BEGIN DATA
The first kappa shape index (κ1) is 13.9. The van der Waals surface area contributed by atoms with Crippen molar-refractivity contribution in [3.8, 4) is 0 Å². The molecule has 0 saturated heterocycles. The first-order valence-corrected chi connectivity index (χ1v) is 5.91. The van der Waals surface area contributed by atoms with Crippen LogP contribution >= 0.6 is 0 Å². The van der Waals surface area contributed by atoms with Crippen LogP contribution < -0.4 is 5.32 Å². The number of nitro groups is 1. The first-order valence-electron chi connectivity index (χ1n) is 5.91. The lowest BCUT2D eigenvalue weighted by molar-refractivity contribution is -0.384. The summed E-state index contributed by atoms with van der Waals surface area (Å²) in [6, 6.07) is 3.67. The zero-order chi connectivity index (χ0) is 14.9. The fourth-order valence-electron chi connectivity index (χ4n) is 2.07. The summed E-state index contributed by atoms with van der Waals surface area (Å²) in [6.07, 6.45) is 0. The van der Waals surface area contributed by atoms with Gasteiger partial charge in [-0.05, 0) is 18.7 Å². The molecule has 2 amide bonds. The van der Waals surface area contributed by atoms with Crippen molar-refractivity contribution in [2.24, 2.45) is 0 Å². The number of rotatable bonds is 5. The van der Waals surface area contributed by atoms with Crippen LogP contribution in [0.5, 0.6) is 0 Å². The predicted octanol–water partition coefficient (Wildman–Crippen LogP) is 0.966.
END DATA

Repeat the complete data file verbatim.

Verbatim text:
The first kappa shape index (κ1) is 13.9. The van der Waals surface area contributed by atoms with Crippen molar-refractivity contribution in [3.8, 4) is 0 Å². The molecule has 0 saturated heterocycles. The first-order valence-corrected chi connectivity index (χ1v) is 5.91. The van der Waals surface area contributed by atoms with Crippen LogP contribution >= 0.6 is 0 Å². The van der Waals surface area contributed by atoms with Crippen LogP contribution < -0.4 is 5.32 Å². The number of nitro groups is 1. The first-order valence-electron chi connectivity index (χ1n) is 5.91. The lowest BCUT2D eigenvalue weighted by molar-refractivity contribution is -0.384. The summed E-state index contributed by atoms with van der Waals surface area (Å²) in [6, 6.07) is 3.67. The zero-order chi connectivity index (χ0) is 14.9. The fourth-order valence-electron chi connectivity index (χ4n) is 2.07. The summed E-state index contributed by atoms with van der Waals surface area (Å²) in [6.07, 6.45) is 0. The van der Waals surface area contributed by atoms with Gasteiger partial charge in [-0.05, 0) is 18.7 Å². The molecule has 2 amide bonds. The van der Waals surface area contributed by atoms with Crippen molar-refractivity contribution in [2.24, 2.45) is 0 Å². The number of rotatable bonds is 5. The van der Waals surface area contributed by atoms with Crippen LogP contribution in [0.5, 0.6) is 0 Å². The predicted octanol–water partition coefficient (Wildman–Crippen LogP) is 0.966.